I ADORED Thank You for Listening by Julia Whelan. If you listen to audiobooks you know Julia. She is a prolific narrator (incl. all of Emily henry’s books!) and here she puts her author hat on (her first book was My Oxford Year) and delves into the world of professional audiobook narration with a main character who is complicated but endearing, fun insight on the industry, a dynamic circle of friends and relatives, and an inspiring (and spicy) love story. Because this was an audio book-focused story and Julia is such a brilliant narrator I was delighted to listen to this one and hope others get to enjoy it too!

    5.1.24 Reply
    • Ooh! Thank you so much for the rec!

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    • Rachel:

      Yes! I loved Julia Whelan and Thank You for Listening was a favorite.

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  2. Colleen:

    thanks for the recommendations, love that you do this! I’m burning out my library app putting thing on reserve!!!

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  3. Lauryl:

    April was a big reading month for me – 11 books! Some major hits among them, too, which makes me happy.

    Favorite book – The Paris Novel by Ruth Reichl. I just loved this book so much – it had so many different layers and the most beautiful descriptive writing. The story includes a girl finding herself, amazing food descriptions, an amazing art mystery that’s based on truth and so many picturesque stories about Paris and literary characters from the late 20th century. Couldn’t have loved this more.

    Fun Rom Com (2):
    Every Summer After – super fast, nostalgic and sweet. Loved it.
    Funny Story – love Emily Henry’s character development! This was a fun story, and I read it super fast. Sad it’ll likely be at least a year till a new book from her!

    Good non-fiction (5):
    Kitchen Confidential – it’s almost embarrassing I’d never read this. I listened to it (narrated by Anthony Bourdain), and it was amazing and immersive but made me sad he’s no longer with us.
    Knife by Salman Rushdie – somehow I’ve never read a Rushdie book, but this was excellent. This book tells the story of his horrific attack on stage in 2022 and his ensuing recovery. It’s a surprisingly hopeful book for a heavy topic.
    Crying in H Mart – this has been on my list for ages, and I finally listened to it. Really really well written but very sad and heavy.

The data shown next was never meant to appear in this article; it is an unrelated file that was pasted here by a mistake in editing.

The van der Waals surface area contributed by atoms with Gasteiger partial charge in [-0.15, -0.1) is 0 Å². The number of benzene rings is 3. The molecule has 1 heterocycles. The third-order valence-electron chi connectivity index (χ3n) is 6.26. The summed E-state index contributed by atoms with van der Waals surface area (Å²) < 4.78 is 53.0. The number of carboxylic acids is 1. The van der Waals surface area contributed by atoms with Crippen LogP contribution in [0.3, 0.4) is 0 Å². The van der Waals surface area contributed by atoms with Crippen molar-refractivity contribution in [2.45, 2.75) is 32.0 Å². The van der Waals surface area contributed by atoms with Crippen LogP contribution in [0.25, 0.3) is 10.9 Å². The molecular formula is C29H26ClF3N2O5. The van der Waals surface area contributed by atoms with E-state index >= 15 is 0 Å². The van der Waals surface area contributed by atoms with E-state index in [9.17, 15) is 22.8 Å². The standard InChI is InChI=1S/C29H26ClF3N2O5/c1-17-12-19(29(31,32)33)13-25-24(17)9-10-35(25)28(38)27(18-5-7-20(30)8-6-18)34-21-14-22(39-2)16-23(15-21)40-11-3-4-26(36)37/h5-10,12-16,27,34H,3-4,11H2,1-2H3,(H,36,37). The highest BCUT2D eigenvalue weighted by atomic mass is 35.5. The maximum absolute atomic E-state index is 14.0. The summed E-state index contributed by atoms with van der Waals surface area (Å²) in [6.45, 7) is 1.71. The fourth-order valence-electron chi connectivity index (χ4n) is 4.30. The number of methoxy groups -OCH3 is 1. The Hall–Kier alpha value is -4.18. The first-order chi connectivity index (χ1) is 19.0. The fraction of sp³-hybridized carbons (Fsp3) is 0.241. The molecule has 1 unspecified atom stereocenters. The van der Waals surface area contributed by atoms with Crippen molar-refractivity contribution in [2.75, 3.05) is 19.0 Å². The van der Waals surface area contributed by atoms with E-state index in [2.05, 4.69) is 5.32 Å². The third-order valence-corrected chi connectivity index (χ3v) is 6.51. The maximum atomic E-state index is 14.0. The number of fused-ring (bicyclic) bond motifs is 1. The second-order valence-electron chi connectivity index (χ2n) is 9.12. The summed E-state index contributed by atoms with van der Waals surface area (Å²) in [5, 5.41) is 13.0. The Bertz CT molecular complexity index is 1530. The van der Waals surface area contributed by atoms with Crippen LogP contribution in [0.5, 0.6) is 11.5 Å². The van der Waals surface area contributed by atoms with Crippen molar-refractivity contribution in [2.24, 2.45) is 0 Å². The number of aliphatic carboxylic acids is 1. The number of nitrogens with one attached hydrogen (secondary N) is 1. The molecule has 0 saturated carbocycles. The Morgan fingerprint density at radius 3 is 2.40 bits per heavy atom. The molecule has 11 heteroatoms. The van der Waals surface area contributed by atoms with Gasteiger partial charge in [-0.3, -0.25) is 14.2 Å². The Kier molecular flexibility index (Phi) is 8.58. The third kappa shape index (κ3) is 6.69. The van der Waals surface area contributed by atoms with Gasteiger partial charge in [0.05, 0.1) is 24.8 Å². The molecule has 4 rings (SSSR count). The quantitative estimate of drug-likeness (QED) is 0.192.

The Gardner Heist – a well-researched summary of the infamous event. The author definitely expected to solve the case and made some interesting editorial choices, but it was a good deep dive into all the theories. I’m going to the museum later this year so I wanted to be up on all the latest.
    Vanderbilt: The Rise and Fall of an American Dynasty by Anderson cooper and Katherine Howe. I didn’t love this one. It felt jarring to go back and forth from personal family memoir to distant historical recap. M I think I would’ve preferred it if Anderson just picked a lane and told entirely from that pov.

    Fantasy (3 books – Assassin’s Blade, Throne of Glass, Crown of Midnight): I started the Throne of Glass series by Sarah Maar, and I’ve made it through three of the books so far. I don’t find it as exciting and engaging as the ACOTAR books, but it has a female empowerment theme I love. I’ll continue on but I’m not as addicted to these.

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    • Oooh thank you so much for sharing! I LOVED Crying in H Mart. You are right it is sad and heavy but so beautifully written.

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  4. m:

    Thank you for your reviews, as always. I just finished the short memoir, Grief is for People by Sloane Crosley and it was fantastic. I was nervous that the subject matter would make me depressed, but it’s funny and thoughtful–and stealthily a story of true crime, the inner workings of the NY publishing industry and best friendships. Highly Recommend!

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  5. MB:

    Grace, thank you for these! I’m having a hard time with a reading routine and would love to know yours – a certain time of day? Place? And how do you find the books you’d like to read? A good bookstore in Charleston / newspaper reviews/ library / online? Thank you!

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  6. I am always amazed at how much you read in a month. So many books. I ended up only reading four books. My favorite was Remarkably Bright Creatures and The Unmaking of June Farrow was a close second.

    5.2.24 Reply